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Prime Minister Trudeau's rhetoric reveals deep misunderstanding of taxes

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Prime Minister Trudeau’s rhetoric reveals deep misunderstanding of taxes

Last week in the House of Commons, in response to questions from the Opposition, Prime Minister Trudeau said low-income Canadians don’t benefit from tax reductions because they don’t pay taxes. This political rhetoric reveals a deep misunderstanding and indeed lack of basic knowledge of the country’s tax system and perhaps explains the ongoing confusion in the government about their tax relief record.

A central goal and often-repeated claim of this government is that it reduced income taxes for middle-class Canadians. This policy is exclusively rooted in the reduction of the second-lowest personal income tax rate from 22 to 20.5 per cent, which affects workers earning between $46,605 and $93,208.

As repeated analyses have demonstrated, though, the government’s other 2015 tax changes more than offset the tax rate reduction, resulting in most middle-class families now paying more—not less—federal taxes. Specifically, as part of the government’s first budget in 2015 in which the personal tax rate reduction was introduced, a number of tax credits were eliminated including the children’s fitness, public transit and income-splitting credits, which all acted to reduce people’s taxes if they were eligible.

But by eliminating these tax credits the government increased the effective tax burden on families that claimed such credits. A 2017 analysis found that 81 per cent of middle-class families faced higher income taxes once the elimination of the tax credits was included.

The government, however, continues to boast about its reduction in personal income taxes for middle-class Canadian families. To-date, most observers assumed this was simply political rhetoric. The prime minister’s recent comments, however, indicate it might actually be rooted in a lack of understanding of the tax system.

Another 2017 study examined the federal government’s tax changes and how they influenced the bottom 20 per cent of workers in Canada. This is a particularly troubling analysis since the income levels of this group mean they did not benefit from the middle-class tax cut but were exposed to potentially higher taxes from the elimination of the tax credits. Specifically, the analysis found that 61 per cent of Canadian families with children paid more federal income taxes after the federal changes. Put simply, not only do low-income families pay taxes, but they now pay more taxes than before this government’s reforms.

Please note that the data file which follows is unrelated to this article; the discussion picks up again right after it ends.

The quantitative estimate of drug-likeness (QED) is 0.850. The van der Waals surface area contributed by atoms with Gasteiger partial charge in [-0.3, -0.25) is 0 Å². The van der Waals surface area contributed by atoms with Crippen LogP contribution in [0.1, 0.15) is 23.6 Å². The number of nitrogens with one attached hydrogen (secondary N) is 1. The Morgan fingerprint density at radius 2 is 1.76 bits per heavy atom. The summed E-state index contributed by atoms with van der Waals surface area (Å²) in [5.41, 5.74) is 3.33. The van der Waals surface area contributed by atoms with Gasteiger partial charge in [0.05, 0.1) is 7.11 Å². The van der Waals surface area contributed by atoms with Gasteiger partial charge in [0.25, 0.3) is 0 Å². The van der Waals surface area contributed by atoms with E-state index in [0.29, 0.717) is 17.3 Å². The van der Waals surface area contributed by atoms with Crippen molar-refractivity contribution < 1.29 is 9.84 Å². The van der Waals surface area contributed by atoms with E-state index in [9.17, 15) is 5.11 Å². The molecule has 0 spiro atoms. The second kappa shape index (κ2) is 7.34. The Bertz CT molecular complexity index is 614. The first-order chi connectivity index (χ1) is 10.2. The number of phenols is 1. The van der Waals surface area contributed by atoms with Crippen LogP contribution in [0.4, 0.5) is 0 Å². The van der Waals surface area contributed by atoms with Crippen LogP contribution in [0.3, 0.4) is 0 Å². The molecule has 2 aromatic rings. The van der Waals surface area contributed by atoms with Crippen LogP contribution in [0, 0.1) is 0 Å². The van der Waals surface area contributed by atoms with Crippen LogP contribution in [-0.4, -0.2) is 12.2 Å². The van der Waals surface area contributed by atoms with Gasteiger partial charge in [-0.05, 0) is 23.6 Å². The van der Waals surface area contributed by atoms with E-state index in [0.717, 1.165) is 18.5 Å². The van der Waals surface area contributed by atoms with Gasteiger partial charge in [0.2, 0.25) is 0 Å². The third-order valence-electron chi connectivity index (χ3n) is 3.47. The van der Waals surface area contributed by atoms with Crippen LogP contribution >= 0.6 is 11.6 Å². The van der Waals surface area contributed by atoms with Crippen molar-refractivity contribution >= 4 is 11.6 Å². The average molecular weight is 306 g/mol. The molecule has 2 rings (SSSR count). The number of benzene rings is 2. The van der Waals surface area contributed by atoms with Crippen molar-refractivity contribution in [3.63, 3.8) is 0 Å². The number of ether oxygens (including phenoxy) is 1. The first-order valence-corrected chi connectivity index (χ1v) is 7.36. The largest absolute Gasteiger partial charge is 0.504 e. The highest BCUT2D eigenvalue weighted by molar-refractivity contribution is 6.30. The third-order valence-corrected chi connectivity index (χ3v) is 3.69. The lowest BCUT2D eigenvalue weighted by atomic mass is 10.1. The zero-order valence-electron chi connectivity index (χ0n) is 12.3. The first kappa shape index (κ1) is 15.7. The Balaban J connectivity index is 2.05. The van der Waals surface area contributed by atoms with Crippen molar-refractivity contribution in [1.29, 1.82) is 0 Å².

And these analyses do not include the tax increases for the Canada Pension Plan that began in 2019 and will continue for the next six years.

The government’s response, and the response of many advocates for the government, has been to change the goal from lower taxes so families retain more of their own income to a different goal where families are better off due to income transfers from Ottawa. This is a fundamental shift, since it moves away from people keeping more of their own income and the incentives imbedded in such a policy to where people are more dependent on transfers from other Canadians for their improved well-being.

The prime minister’s comments indicate he has a lack of understanding of Canada’s tax system, and more worrying, that he doesn’t understand the implications and effects of his own government’s tax changes. In reality, a majority of low-income and middle-class Canadians are paying higher taxes because of his government’s reforms.

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